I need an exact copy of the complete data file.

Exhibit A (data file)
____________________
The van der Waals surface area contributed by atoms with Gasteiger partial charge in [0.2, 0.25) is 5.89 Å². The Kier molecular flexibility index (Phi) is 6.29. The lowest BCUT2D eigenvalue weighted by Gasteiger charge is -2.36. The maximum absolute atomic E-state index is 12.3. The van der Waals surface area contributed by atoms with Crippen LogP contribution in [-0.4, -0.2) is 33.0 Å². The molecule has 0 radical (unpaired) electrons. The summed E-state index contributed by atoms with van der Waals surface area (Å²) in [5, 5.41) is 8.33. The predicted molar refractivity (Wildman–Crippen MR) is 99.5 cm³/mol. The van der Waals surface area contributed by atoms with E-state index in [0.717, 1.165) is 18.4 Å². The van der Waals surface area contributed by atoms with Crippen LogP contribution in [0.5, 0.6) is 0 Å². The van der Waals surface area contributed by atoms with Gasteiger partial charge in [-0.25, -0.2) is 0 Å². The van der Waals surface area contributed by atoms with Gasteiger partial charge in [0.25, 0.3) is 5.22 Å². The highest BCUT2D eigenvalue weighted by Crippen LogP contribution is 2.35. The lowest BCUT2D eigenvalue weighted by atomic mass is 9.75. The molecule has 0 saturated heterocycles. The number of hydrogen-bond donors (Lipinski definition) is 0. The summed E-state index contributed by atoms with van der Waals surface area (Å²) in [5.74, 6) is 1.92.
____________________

The van der Waals surface area contributed by atoms with Gasteiger partial charge in [0.2, 0.25) is 5.89 Å². The Kier molecular flexibility index (Phi) is 6.29. The lowest BCUT2D eigenvalue weighted by Gasteiger charge is -2.36. The maximum absolute atomic E-state index is 12.3. The van der Waals surface area contributed by atoms with Crippen LogP contribution in [-0.4, -0.2) is 33.0 Å². The molecule has 0 radical (unpaired) electrons. The summed E-state index contributed by atoms with van der Waals surface area (Å²) in [5, 5.41) is 8.33. The predicted molar refractivity (Wildman–Crippen MR) is 99.5 cm³/mol. The van der Waals surface area contributed by atoms with E-state index in [0.717, 1.165) is 18.4 Å². The van der Waals surface area contributed by atoms with Crippen LogP contribution in [0.5, 0.6) is 0 Å². The van der Waals surface area contributed by atoms with Gasteiger partial charge in [-0.25, -0.2) is 0 Å². The van der Waals surface area contributed by atoms with Gasteiger partial charge in [0.25, 0.3) is 5.22 Å². The highest BCUT2D eigenvalue weighted by Crippen LogP contribution is 2.35. The lowest BCUT2D eigenvalue weighted by atomic mass is 9.75. The molecule has 0 saturated heterocycles. The number of hydrogen-bond donors (Lipinski definition) is 0. The summed E-state index contributed by atoms with van der Waals surface area (Å²) in [5.74, 6) is 1.92.